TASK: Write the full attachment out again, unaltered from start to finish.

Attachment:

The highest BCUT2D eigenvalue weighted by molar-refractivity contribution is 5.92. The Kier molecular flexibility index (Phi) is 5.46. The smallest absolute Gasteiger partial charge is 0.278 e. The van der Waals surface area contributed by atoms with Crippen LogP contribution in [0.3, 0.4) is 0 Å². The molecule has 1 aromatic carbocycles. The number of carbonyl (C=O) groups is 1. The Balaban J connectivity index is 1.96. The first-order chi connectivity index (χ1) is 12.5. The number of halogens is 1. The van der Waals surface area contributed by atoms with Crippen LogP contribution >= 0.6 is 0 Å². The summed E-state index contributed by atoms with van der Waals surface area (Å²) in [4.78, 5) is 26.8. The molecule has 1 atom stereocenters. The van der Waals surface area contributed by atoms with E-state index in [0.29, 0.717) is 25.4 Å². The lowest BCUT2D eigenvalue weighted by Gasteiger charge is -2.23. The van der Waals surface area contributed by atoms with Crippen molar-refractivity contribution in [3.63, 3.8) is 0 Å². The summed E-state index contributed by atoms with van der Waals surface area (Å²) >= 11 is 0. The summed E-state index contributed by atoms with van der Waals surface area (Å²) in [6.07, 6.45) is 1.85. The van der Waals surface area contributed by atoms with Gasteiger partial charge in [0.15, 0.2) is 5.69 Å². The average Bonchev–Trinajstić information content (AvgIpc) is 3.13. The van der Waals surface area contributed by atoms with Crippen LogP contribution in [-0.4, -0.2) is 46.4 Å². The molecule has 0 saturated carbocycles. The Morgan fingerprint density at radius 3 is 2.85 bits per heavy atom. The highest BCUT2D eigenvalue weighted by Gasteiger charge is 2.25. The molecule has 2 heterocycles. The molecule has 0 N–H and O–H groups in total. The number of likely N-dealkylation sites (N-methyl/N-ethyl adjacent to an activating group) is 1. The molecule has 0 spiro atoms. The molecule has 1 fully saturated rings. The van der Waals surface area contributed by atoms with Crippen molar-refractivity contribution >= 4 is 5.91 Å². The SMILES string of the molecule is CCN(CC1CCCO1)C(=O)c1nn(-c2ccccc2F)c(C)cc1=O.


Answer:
The highest BCUT2D eigenvalue weighted by molar-refractivity contribution is 5.92. The Kier molecular flexibility index (Phi) is 5.46. The smallest absolute Gasteiger partial charge is 0.278 e. The van der Waals surface area contributed by atoms with Crippen LogP contribution in [0.3, 0.4) is 0 Å². The molecule has 1 aromatic carbocycles. The number of carbonyl (C=O) groups is 1. The Balaban J connectivity index is 1.96. The first-order chi connectivity index (χ1) is 12.5. The number of halogens is 1. The van der Waals surface area contributed by atoms with Crippen LogP contribution >= 0.6 is 0 Å². The summed E-state index contributed by atoms with van der Waals surface area (Å²) in [4.78, 5) is 26.8. The molecule has 1 atom stereocenters. The van der Waals surface area contributed by atoms with E-state index in [0.29, 0.717) is 25.4 Å². The lowest BCUT2D eigenvalue weighted by Gasteiger charge is -2.23. The van der Waals surface area contributed by atoms with Crippen molar-refractivity contribution in [3.63, 3.8) is 0 Å². The summed E-state index contributed by atoms with van der Waals surface area (Å²) >= 11 is 0. The summed E-state index contributed by atoms with van der Waals surface area (Å²) in [6.07, 6.45) is 1.85. The van der Waals surface area contributed by atoms with Gasteiger partial charge in [0.15, 0.2) is 5.69 Å². The average Bonchev–Trinajstić information content (AvgIpc) is 3.13. The van der Waals surface area contributed by atoms with Crippen LogP contribution in [-0.4, -0.2) is 46.4 Å². The molecule has 0 saturated carbocycles. The Morgan fingerprint density at radius 3 is 2.85 bits per heavy atom. The highest BCUT2D eigenvalue weighted by Gasteiger charge is 2.25. The molecule has 2 heterocycles. The molecule has 0 N–H and O–H groups in total. The number of likely N-dealkylation sites (N-methyl/N-ethyl adjacent to an activating group) is 1. The molecule has 0 spiro atoms. The molecule has 1 fully saturated rings. The van der Waals surface area contributed by atoms with Crippen molar-refractivity contribution >= 4 is 5.91 Å². The SMILES string of the molecule is CCN(CC1CCCO1)C(=O)c1nn(-c2ccccc2F)c(C)cc1=O.